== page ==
They were all mumbling words like cardiac and stress. It was the most beautiful thing Langdon had ever seen. A few days later, Langdon got a stool, retrieved the rose, and took it back to the store. His father never noticed it was gone. The ping of an elevator pulled Langdon back to the present. Vittoria and Kohler were in front of him, boarding the lift.
Langdon hesitated outside the open doors. He only used elevators when absolutely necessary. He preferred the more open spaces of stairwells. Wonderful, Langdon thought as he stepped across the cleft, feeling an icy wind churn up from the depths of the shaft. The doors closed, and the car began to descend.
Langdon pictured the darkness of the empty shaft below them. He tried to block it out by staring at the numbered display of changing floors.
Oddly, the elevator showed only two stops. Langdon was vaguely familiar with the term. He had first heard it over dinner with some colleagues at Dunster House in Cambridge. A physicist friend of theirs, Bob Brownell, had arrived for dinner one night in a rage. One of the most important scientific projects of the century! Two billion dollars into it and the Senate sacks the project! Damn Bible-Belt lobbyists! Fully accelerated particles circled the tube at over , miles per second.
Colliding particles is the key to understanding the building blocks of the universe. So CERN has a particle accelerator? Langdon thought, as the elevator dropped. A circular tube for smashing particles. He wondered why they had buried it underground. When the elevator thumped to a stop, Langdon was relieved to feel terra firma beneath his feet.
But when the doors slid open, his relief evaporated. Robert Langdon found himself standing once again in a totally alien world. The passageway stretched out indefinitely in both directions, left and right. It was a smooth cement tunnel, wide enough to allow passage of an eighteen wheeler.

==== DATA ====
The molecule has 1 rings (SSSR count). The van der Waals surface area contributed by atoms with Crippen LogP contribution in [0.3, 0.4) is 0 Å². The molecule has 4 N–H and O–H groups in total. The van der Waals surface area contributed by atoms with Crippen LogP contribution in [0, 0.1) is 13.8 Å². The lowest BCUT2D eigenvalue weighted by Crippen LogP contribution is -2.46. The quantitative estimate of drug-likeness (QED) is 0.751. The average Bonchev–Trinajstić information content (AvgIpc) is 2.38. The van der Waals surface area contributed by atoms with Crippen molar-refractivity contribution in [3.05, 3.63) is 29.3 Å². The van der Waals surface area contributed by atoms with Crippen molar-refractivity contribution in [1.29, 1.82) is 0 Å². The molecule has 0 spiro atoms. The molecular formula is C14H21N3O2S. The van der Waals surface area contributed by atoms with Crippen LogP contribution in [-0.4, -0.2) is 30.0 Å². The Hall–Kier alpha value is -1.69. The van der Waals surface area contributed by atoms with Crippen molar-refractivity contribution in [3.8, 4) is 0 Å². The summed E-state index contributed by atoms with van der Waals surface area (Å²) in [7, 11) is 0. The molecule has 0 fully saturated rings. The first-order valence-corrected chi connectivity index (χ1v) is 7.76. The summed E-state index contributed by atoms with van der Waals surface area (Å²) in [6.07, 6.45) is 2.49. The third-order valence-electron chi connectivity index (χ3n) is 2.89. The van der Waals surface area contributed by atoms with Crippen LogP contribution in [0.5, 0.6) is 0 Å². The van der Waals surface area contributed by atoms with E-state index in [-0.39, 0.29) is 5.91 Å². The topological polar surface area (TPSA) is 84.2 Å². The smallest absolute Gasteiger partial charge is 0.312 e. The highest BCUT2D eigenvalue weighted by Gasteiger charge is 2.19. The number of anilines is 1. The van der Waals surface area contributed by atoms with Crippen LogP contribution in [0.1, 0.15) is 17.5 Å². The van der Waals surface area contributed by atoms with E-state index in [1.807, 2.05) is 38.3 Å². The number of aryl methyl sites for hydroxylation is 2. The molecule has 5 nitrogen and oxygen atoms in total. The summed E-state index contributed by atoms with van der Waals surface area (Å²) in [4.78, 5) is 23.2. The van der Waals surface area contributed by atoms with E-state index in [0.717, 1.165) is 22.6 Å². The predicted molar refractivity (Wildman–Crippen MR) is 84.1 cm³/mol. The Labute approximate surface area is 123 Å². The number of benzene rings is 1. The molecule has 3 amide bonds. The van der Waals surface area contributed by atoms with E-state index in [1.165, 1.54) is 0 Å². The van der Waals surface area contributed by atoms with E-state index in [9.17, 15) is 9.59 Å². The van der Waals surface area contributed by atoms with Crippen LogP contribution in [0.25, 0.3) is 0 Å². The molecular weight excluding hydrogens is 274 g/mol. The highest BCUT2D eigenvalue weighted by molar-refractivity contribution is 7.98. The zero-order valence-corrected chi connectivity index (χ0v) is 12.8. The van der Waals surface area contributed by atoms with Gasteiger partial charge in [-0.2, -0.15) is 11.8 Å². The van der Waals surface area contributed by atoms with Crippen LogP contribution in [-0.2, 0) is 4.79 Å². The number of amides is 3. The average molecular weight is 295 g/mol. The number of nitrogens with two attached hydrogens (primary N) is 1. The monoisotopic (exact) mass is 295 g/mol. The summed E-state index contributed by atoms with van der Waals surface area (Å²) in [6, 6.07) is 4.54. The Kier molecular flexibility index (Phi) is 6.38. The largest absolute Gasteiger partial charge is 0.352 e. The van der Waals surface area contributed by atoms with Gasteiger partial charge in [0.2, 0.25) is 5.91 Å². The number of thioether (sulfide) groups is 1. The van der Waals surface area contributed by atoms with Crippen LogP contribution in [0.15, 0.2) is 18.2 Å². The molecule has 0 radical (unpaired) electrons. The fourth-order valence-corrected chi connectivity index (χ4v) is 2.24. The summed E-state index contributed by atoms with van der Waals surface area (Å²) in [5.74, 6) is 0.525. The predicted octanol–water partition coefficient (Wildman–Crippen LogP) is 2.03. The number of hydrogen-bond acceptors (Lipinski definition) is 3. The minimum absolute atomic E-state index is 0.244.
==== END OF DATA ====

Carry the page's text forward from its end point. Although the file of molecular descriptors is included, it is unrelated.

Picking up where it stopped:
Brightly lit where they stood, the corridor turned pitch black farther down. A damp wind rustled out of the darkness—an unsettling reminder that they were now deep in the earth. Langdon could almost sense the weight of the dirt and stone now hanging above his head. For an instant he was nine years old. Clenching his fists, he fought it off.
Overhead the flourescents flickered on to light her path.
The effect was unsettling, Langdon thought, as if the tunnel were alive. Langdon and Kohler followed, trailing a distance behind. The lights extinguished automatically behind them. Langdon eyed the tube, confused. It was perfectly straight, about three feet in diameter, and extended horizontally the visible length of the tunnel before disappearing into the darkness. Looks more like a high-tech sewer, Langdon thought. The circumference of this tunnel is so large that the curve is imperceptible—like that of the earth.
Why Speak of Angels and Demons?
This is a circle? He remembered the CERN driver saying something about a huge machine buried in the earth. It extends all the way into France before curving back here to this spot.
Fully accelerated particles will circle the tube more than ten thousand times in a single second before they collide. The waiting technician broke a light sweat. Finally his radio clicked. Somebody must have removed it. Hold on a second, will you? Huge portions of the complex were open to the public, and wireless cameras had gone missing before, usually stolen by visiting pranksters looking for souvenirs.
But as soon as a camera left the facility and was out of range, the signal was lost, and the screen went blank. Perplexed, the technician gazed up at the monitor. A crystal clear image was still coming from camera If the camera was stolen, he wondered, why are we still getting a signal? He knew, of course, there was only one explanation. The camera was still inside the complex, and someone had simply moved it. But who? And why? He studied the monitor a long moment.
Finally he picked up his walkie-talkie. Any cupboards or dark alcoves? Thanks for your help. Considering the small size of the video camera and the fact that it was wireless, the technician knew that camera 86 could be transmitting from just about anywhere within the heavily guarded compound—a densely packed collection of thirty-two separate buildings covering a half-mile radius.